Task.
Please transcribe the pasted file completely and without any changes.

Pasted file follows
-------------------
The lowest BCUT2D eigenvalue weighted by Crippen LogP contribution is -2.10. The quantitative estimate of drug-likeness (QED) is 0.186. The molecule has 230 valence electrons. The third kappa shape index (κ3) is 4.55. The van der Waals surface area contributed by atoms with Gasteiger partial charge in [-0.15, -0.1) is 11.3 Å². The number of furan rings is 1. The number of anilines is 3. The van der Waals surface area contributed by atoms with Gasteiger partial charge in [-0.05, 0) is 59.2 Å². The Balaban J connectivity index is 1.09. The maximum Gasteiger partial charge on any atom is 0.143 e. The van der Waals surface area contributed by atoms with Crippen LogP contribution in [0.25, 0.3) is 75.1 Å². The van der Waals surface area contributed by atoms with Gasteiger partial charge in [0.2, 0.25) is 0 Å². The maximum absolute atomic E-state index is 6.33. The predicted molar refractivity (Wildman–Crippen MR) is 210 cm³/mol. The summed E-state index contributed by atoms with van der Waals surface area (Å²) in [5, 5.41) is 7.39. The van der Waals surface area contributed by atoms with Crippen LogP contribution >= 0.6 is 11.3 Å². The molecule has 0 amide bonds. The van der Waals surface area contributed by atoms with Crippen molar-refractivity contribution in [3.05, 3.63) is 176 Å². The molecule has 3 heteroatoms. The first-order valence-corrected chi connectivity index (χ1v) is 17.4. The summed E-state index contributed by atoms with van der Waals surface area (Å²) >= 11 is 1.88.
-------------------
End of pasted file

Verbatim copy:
The lowest BCUT2D eigenvalue weighted by Crippen LogP contribution is -2.10. The quantitative estimate of drug-likeness (QED) is 0.186. The molecule has 230 valence electrons. The third kappa shape index (κ3) is 4.55. The van der Waals surface area contributed by atoms with Gasteiger partial charge in [-0.15, -0.1) is 11.3 Å². The number of furan rings is 1. The number of anilines is 3. The van der Waals surface area contributed by atoms with Gasteiger partial charge in [-0.05, 0) is 59.2 Å². The Balaban J connectivity index is 1.09. The maximum Gasteiger partial charge on any atom is 0.143 e. The van der Waals surface area contributed by atoms with Crippen LogP contribution in [0.25, 0.3) is 75.1 Å². The van der Waals surface area contributed by atoms with Gasteiger partial charge in [0.2, 0.25) is 0 Å². The maximum absolute atomic E-state index is 6.33. The predicted molar refractivity (Wildman–Crippen MR) is 210 cm³/mol. The summed E-state index contributed by atoms with van der Waals surface area (Å²) in [5, 5.41) is 7.39. The van der Waals surface area contributed by atoms with Crippen LogP contribution >= 0.6 is 11.3 Å². The molecule has 0 amide bonds. The van der Waals surface area contributed by atoms with Crippen molar-refractivity contribution in [3.05, 3.63) is 176 Å². The molecule has 3 heteroatoms. The first-order valence-corrected chi connectivity index (χ1v) is 17.4. The summed E-state index contributed by atoms with van der Waals surface area (Å²) >= 11 is 1.88.